What a pleasure, this cool late December Saturday morning after a week of awful world news, to take up a book of good strong poems and a cup of strong black tea. The book is Figured Dark by my friend Greg Rappleye of Grand Haven, Michigan, out this fall from University of Arkansas (see link to his website, "Sonnets at 4 a.m." at right). These are poems of winter darkness, but they also deliver poignant humor and hope. Perhaps because New Year's Day and its desperate celebrations loom, this morning I'm especially struck by the ghostly "At the Museum of Whiskey History":
I find my dead, sneaking shots of Old Crow on the line at Kelsey-Hayes-- bootleggers, priests, procession swellers. Here's Uncle Ted saying Cheers to you all after beating a black man senseless behind a blind pig...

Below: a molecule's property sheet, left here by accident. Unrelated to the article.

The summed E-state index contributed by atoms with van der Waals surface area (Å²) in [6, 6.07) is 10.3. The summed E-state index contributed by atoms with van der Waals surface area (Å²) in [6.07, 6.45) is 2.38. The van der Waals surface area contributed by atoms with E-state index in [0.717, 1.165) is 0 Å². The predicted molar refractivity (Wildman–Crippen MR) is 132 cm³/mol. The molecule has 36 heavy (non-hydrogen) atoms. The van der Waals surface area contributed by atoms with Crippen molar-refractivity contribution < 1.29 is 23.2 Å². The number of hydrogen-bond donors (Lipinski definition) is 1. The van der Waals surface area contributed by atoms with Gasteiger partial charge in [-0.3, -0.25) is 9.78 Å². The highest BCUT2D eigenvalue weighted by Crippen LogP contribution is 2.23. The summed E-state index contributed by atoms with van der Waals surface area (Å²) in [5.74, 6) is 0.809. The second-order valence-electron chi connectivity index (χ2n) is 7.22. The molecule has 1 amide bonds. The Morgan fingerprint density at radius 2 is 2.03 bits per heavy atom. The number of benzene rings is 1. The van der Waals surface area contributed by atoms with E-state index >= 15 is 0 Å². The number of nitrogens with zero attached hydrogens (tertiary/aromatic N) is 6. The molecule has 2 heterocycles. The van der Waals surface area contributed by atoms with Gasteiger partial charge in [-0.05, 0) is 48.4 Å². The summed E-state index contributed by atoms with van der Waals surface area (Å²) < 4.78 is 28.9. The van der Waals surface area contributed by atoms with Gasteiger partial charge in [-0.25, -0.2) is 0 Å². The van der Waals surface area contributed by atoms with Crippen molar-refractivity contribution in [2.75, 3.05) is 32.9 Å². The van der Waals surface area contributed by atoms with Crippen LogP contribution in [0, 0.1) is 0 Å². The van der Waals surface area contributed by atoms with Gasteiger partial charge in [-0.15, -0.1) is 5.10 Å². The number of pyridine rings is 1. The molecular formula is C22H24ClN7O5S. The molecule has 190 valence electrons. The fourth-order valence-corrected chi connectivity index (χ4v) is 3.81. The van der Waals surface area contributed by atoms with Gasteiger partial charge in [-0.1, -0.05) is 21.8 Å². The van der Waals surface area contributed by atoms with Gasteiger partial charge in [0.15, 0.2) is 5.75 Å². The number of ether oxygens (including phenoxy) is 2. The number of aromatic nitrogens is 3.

and by the poignant "My Mother Thinks She's Peggy Lee" in which a plucky child, trying to entertain his mother, pretends to be Arthur Godfrey and Art Linkletter, over TV trays and SpaghettiOs. He introduces a "scabby little cat" and "our next guest--my baby sister!" as the mother, drunk on Asti and orange juice, falls asleep on the couch.
I'm touched by "After the Divorce," in which the speaker bleakly ends, "Winter soon/a winter that is more and more/my home."
And I'm especially moved by Rappleye's "Lost-Love Ghazals" in which, after plowing respectfully and mournfully through the repeating form, he plaintively rejects the rules: "Why bury my name in some final couplet?/Bereft of name, I will not love you anymore."
"No elegies," he writes in the elegiac "After the Diagnosis": "This winter is just one more darkness/we must learn to walk through."
Rich rewards await the reader in this powerful collection, compelling in its considerations of the folie a deux of suffering and celebration. To quote one of the book's best poems, Greg, " 'You paid for this,' whatever happiness is."